MBIE has heard concerns expressed about the life safety risks of retrofitting electrically conductive foil insulation under floors. To address this issue, MBIE’s Chief Executive is considering using his powers, under section 26 of the Building Act 2004, to declare a ban on the installation of conductive insulation materials in residential properties. The scope of this ban would be limited to “installing conductive insulation into a residential property with an existing electrical installation”. This would be the first use of this power under the Building Act and would require MBIE to undertake public consultation, as required by the Act. In conjunction with a ban on the installation of conductive insulation into a residential property with an existing electrical installation, the Residential Tenancies Regulations will also require that conductive insulation not be used. Additionally, installing conductive foil insulation products in residential properties would not comply with the requirements of NZS4246 as they are out of scope of the standard.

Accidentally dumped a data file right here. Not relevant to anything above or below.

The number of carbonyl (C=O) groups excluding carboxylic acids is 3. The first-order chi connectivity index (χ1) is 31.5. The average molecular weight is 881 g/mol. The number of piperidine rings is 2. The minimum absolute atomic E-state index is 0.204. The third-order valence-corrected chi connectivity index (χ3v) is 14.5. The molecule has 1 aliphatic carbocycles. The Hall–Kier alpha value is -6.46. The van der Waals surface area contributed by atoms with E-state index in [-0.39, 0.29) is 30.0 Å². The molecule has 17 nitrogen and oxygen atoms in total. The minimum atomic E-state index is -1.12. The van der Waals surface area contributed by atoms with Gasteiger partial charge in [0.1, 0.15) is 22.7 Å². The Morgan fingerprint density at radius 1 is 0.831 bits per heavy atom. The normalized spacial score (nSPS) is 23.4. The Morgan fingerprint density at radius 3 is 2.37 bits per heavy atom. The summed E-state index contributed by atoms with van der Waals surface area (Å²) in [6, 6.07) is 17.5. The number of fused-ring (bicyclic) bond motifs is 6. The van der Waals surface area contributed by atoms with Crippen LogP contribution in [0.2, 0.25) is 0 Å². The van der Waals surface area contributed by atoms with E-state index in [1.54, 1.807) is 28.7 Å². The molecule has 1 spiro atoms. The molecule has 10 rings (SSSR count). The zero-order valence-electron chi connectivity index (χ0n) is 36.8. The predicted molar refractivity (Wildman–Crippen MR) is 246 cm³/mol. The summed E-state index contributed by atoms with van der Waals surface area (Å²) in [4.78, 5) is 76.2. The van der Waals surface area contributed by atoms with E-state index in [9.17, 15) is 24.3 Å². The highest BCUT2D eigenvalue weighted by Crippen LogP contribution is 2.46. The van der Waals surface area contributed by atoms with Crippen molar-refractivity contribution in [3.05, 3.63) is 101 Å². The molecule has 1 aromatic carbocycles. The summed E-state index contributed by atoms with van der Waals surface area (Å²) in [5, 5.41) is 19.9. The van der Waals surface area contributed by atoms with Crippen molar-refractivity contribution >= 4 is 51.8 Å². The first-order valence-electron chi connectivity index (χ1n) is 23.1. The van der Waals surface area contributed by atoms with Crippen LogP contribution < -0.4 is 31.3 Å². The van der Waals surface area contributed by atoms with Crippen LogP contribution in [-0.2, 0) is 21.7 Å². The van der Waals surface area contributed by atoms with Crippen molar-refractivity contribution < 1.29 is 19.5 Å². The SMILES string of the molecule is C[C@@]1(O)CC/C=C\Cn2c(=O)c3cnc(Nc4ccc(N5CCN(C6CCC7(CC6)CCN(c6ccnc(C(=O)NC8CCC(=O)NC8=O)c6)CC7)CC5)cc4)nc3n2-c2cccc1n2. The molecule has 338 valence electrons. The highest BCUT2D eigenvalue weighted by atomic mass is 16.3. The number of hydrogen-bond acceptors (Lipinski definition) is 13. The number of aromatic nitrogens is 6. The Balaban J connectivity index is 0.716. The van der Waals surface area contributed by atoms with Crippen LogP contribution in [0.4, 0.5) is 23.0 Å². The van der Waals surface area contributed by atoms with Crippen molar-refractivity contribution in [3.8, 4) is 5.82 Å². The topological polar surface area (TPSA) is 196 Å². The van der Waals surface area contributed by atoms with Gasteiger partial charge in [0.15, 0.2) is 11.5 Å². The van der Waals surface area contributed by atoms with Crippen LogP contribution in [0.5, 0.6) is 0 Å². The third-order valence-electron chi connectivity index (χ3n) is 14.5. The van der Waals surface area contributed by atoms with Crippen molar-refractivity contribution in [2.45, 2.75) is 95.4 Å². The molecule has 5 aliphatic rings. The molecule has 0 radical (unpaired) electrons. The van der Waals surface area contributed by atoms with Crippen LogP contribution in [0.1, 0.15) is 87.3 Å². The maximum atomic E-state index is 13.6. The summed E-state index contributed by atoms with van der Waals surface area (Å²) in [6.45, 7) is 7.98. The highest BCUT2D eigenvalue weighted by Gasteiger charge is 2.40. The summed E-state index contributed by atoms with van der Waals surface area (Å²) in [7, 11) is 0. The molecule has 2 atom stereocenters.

9. Are any properties excluded from having to meet the new Residential Tenancies Insulation Regulations?

The following three categories of residential rental properties are excluded from the insulation requirements in the regulations:

where it is not practical to retrofit insulation because of the physical design or construction of the property, but only until such time as access to these spaces becomes possible; Ceiling insulation will have to cover all applicable habitable spaces i.e. spaces used for daily activities. A suspended floor must have underfloor insulation in reasonable condition covering all applicable habitable spaces. However it may not always be practical to retrofit insulation in all habitable places. The Energy Efficiency and Conservation Authority provides guidance on what it considers to be ‘practical’. It includes: minimum clearance space, size of the access hole, and type of roof.

where, within 12 months of the commencement of a tenancy, the landlord intends to demolish or substantially rebuild all or part of the property, and can provide evidence of having applied for the necessary resource consent and/or building consent for the redevelopment or building work; and

where a property is purchased and immediately rented back to the former owner occupier- in which case a 12 month exemption will apply from the date of purchase.

Google Residential Tenancies Insulation Regulations for up to date information.